A new study by the Wildlife Conservation Society and James Cook University says that coral reefs in Aceh, Indonesia are benefiting from a decidedly low-tech, traditional management system that dates back to the 17th century.
Known as “Panglima Laot” – the customary system focuses on social harmony and reducing conflict among communities over marine resources. According to the study, reefs benefitting from Panglima Laot contain as much eight time more fish and hard-coral cover due to mutually agreed upon gear restrictions especially prohibiting the use of nets.
The study, which appears in the October issue of the journal Oryx, is by Stuart Campbell, Rizya Ardiwijaya, Shinta Pardede, Tasrif Kartawijaya, Ahmad Mukmunin, Yudi Herdiana of the Wildlife Conservation Society; and Josh Cinner, Andrew Hoey, Morgan Pratchett, and Andrew Baird of James Cook University.
The authors say Panglima Laot has a number of design principles associated with successful fisheries management institutions. These include clearly defined membership rights, rules that limit resource use, the right of resource users to make, enforce and change the rules, and graduated sanctions and mechanisms for conflict resolution. These principles are the key to the ability of the institution to reduce conflict among communities, provide sustainable access to marine resources, and limit the destruction of marine habitats.
“No-take fishing areas can be impractical in regions where people rely heavily on reef fish for food,” said the study’s lead author Dr. Stuart Campbell of the Wildlife Conservation Society. “The guiding principle of Panglima Laot was successful in minimizing habitat degradation and maintaining fish biomass despite ongoing access to the fishery. Such mechanisms to reduce conflict are the key to success of marine resource management, particularly in settings which lack resources for enforcement.”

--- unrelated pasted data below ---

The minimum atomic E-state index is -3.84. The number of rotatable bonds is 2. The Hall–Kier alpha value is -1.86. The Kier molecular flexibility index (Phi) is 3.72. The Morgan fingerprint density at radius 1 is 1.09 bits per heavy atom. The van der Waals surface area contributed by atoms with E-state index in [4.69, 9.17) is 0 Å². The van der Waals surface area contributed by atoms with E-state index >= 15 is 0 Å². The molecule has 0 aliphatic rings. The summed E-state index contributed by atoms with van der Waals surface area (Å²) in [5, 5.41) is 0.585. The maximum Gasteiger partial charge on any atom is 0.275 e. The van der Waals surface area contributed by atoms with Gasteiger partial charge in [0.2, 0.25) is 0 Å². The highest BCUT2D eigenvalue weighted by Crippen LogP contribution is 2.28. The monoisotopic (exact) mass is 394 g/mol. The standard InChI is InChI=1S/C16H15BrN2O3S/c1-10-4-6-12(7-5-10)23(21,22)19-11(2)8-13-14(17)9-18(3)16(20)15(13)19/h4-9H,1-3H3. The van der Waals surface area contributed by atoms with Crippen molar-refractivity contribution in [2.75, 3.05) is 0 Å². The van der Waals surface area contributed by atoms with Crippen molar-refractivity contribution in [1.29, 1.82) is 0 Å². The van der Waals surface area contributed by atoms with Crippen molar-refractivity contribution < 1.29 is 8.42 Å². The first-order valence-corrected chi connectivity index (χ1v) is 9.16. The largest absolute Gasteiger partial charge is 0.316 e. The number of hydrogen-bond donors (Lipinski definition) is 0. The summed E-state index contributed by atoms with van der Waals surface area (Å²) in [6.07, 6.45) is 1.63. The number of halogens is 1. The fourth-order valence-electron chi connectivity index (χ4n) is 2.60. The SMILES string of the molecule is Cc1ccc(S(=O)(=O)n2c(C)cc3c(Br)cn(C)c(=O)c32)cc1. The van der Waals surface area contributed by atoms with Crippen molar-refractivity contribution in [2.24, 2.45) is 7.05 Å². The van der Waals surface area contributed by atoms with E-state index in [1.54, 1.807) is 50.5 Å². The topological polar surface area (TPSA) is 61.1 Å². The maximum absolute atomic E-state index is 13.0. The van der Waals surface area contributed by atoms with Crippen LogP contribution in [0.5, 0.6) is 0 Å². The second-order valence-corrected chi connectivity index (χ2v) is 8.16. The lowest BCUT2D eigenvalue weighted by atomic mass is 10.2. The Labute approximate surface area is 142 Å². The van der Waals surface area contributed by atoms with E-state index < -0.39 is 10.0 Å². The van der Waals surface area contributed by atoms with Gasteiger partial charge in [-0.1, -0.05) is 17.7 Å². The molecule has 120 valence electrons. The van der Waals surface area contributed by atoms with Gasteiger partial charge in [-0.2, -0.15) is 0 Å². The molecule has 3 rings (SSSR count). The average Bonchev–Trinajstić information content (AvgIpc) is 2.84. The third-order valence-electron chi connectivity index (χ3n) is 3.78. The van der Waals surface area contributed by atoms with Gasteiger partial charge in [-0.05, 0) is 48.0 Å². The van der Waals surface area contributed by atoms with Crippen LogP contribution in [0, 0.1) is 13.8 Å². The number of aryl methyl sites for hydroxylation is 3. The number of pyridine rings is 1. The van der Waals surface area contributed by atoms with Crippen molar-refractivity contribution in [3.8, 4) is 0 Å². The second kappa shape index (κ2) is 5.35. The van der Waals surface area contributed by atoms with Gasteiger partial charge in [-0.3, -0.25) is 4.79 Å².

However, the institution has not been uniformly successful. In particular, reef conditions in the adjacent island group of Pulau Aceh were poor possibly because of destructive fishing and poor coastal management. The precise causes of this breakdown of the Panglima Laot system are the focus of current research efforts in the region.
Other work by WCS and James Cook University suggests that fishers who are poorer and had lower levels of participation in resource management, had correspondingly lower levels of both trust in local institutions and involvement in community events. These groups subsequently felt less benefit from the customary PL system. In these places fishing is largely uncontrolled.
When the PL system is strong, and motivated by the aim of producing social harmony, restrictions on gear use by the Panglima Laot in Aceh have direct conservation benefits such as high coral cover and enhanced fish biomass.
Additional surveys over a wider geographical scale and over a longer period are required to reveal whether these findings also apply across larger scales and over time.